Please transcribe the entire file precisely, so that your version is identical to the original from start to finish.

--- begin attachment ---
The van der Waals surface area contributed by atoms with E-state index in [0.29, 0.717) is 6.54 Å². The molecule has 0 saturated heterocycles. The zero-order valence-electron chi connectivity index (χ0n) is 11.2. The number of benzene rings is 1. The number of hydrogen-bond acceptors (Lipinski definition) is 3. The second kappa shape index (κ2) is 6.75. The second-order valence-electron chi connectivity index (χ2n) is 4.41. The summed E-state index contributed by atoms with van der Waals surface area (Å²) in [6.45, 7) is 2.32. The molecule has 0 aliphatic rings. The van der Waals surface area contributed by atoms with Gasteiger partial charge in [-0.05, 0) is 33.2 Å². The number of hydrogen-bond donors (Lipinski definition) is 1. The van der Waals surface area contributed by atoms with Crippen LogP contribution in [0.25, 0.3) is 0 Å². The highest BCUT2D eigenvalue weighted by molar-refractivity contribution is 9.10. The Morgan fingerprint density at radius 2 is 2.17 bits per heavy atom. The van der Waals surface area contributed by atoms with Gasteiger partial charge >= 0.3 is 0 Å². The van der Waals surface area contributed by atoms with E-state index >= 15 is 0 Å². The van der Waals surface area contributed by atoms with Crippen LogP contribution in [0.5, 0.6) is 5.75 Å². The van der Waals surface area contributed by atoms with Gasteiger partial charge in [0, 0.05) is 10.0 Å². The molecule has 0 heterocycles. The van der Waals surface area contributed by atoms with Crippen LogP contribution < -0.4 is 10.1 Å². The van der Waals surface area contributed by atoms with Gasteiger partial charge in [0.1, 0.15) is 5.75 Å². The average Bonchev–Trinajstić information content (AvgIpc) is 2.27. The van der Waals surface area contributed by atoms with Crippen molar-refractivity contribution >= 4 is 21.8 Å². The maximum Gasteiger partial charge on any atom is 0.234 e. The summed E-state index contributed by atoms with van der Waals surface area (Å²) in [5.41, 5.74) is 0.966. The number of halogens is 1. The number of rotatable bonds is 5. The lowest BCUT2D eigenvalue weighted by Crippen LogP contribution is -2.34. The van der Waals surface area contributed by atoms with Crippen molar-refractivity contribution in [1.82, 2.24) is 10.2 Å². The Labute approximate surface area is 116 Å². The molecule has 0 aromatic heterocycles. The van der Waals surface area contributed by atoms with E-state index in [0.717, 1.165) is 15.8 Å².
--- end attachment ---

The van der Waals surface area contributed by atoms with E-state index in [0.29, 0.717) is 6.54 Å². The molecule has 0 saturated heterocycles. The zero-order valence-electron chi connectivity index (χ0n) is 11.2. The number of benzene rings is 1. The number of hydrogen-bond acceptors (Lipinski definition) is 3. The second kappa shape index (κ2) is 6.75. The second-order valence-electron chi connectivity index (χ2n) is 4.41. The summed E-state index contributed by atoms with van der Waals surface area (Å²) in [6.45, 7) is 2.32. The molecule has 0 aliphatic rings. The van der Waals surface area contributed by atoms with Gasteiger partial charge in [-0.05, 0) is 33.2 Å². The number of hydrogen-bond donors (Lipinski definition) is 1. The van der Waals surface area contributed by atoms with Crippen LogP contribution in [0.25, 0.3) is 0 Å². The highest BCUT2D eigenvalue weighted by molar-refractivity contribution is 9.10. The Morgan fingerprint density at radius 2 is 2.17 bits per heavy atom. The van der Waals surface area contributed by atoms with Gasteiger partial charge >= 0.3 is 0 Å². The van der Waals surface area contributed by atoms with E-state index >= 15 is 0 Å². The van der Waals surface area contributed by atoms with Crippen LogP contribution in [0.5, 0.6) is 5.75 Å². The van der Waals surface area contributed by atoms with Gasteiger partial charge in [0, 0.05) is 10.0 Å². The molecule has 0 heterocycles. The van der Waals surface area contributed by atoms with Crippen LogP contribution < -0.4 is 10.1 Å². The van der Waals surface area contributed by atoms with Gasteiger partial charge in [0.1, 0.15) is 5.75 Å². The average Bonchev–Trinajstić information content (AvgIpc) is 2.27. The van der Waals surface area contributed by atoms with Crippen molar-refractivity contribution >= 4 is 21.8 Å². The maximum Gasteiger partial charge on any atom is 0.234 e. The summed E-state index contributed by atoms with van der Waals surface area (Å²) in [5.41, 5.74) is 0.966. The number of halogens is 1. The number of rotatable bonds is 5. The lowest BCUT2D eigenvalue weighted by Crippen LogP contribution is -2.34. The van der Waals surface area contributed by atoms with Crippen molar-refractivity contribution in [1.82, 2.24) is 10.2 Å². The Labute approximate surface area is 116 Å². The molecule has 0 aromatic heterocycles. The van der Waals surface area contributed by atoms with E-state index in [0.717, 1.165) is 15.8 Å².